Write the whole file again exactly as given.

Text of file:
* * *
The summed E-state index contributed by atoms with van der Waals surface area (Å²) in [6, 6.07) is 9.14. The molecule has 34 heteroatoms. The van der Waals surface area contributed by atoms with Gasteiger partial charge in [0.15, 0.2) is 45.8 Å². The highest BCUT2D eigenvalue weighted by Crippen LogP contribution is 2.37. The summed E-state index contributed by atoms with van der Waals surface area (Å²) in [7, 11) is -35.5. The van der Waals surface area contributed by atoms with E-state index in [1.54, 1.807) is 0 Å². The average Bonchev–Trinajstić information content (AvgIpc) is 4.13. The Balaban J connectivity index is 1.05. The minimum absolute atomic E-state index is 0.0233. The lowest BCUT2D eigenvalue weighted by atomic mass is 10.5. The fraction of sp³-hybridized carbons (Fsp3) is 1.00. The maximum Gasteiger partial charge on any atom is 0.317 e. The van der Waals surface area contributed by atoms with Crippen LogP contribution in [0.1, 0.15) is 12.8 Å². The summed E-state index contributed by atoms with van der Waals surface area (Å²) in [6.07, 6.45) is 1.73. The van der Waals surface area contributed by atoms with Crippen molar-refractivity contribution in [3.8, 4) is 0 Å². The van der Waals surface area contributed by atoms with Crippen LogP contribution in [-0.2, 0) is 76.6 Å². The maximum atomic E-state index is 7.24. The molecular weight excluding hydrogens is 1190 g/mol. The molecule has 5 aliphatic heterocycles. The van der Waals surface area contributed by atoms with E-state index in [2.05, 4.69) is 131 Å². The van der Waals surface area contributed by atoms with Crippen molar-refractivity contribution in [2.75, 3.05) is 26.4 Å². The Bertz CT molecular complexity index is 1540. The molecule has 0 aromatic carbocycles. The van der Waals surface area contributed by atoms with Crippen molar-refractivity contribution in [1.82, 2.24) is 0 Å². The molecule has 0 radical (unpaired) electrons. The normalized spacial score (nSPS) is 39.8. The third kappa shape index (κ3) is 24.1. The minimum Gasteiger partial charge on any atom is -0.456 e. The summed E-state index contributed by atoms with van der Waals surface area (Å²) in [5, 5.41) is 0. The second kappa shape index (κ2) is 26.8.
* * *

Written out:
The summed E-state index contributed by atoms with van der Waals surface area (Å²) in [6, 6.07) is 9.14. The molecule has 34 heteroatoms. The van der Waals surface area contributed by atoms with Gasteiger partial charge in [0.15, 0.2) is 45.8 Å². The highest BCUT2D eigenvalue weighted by Crippen LogP contribution is 2.37. The summed E-state index contributed by atoms with van der Waals surface area (Å²) in [7, 11) is -35.5. The van der Waals surface area contributed by atoms with E-state index in [1.54, 1.807) is 0 Å². The average Bonchev–Trinajstić information content (AvgIpc) is 4.13. The Balaban J connectivity index is 1.05. The minimum absolute atomic E-state index is 0.0233. The lowest BCUT2D eigenvalue weighted by atomic mass is 10.5. The fraction of sp³-hybridized carbons (Fsp3) is 1.00. The maximum Gasteiger partial charge on any atom is 0.317 e. The van der Waals surface area contributed by atoms with Crippen LogP contribution in [0.1, 0.15) is 12.8 Å². The summed E-state index contributed by atoms with van der Waals surface area (Å²) in [6.07, 6.45) is 1.73. The van der Waals surface area contributed by atoms with Crippen molar-refractivity contribution in [3.8, 4) is 0 Å². The van der Waals surface area contributed by atoms with Crippen LogP contribution in [-0.2, 0) is 76.6 Å². The maximum atomic E-state index is 7.24. The molecular weight excluding hydrogens is 1190 g/mol. The molecule has 5 aliphatic heterocycles. The van der Waals surface area contributed by atoms with E-state index in [2.05, 4.69) is 131 Å². The van der Waals surface area contributed by atoms with Crippen molar-refractivity contribution in [2.75, 3.05) is 26.4 Å². The Bertz CT molecular complexity index is 1540. The molecule has 0 aromatic carbocycles. The van der Waals surface area contributed by atoms with Crippen molar-refractivity contribution in [1.82, 2.24) is 0 Å². The molecule has 0 radical (unpaired) electrons. The normalized spacial score (nSPS) is 39.8. The third kappa shape index (κ3) is 24.1. The minimum Gasteiger partial charge on any atom is -0.456 e. The summed E-state index contributed by atoms with van der Waals surface area (Å²) in [5, 5.41) is 0. The second kappa shape index (κ2) is 26.8.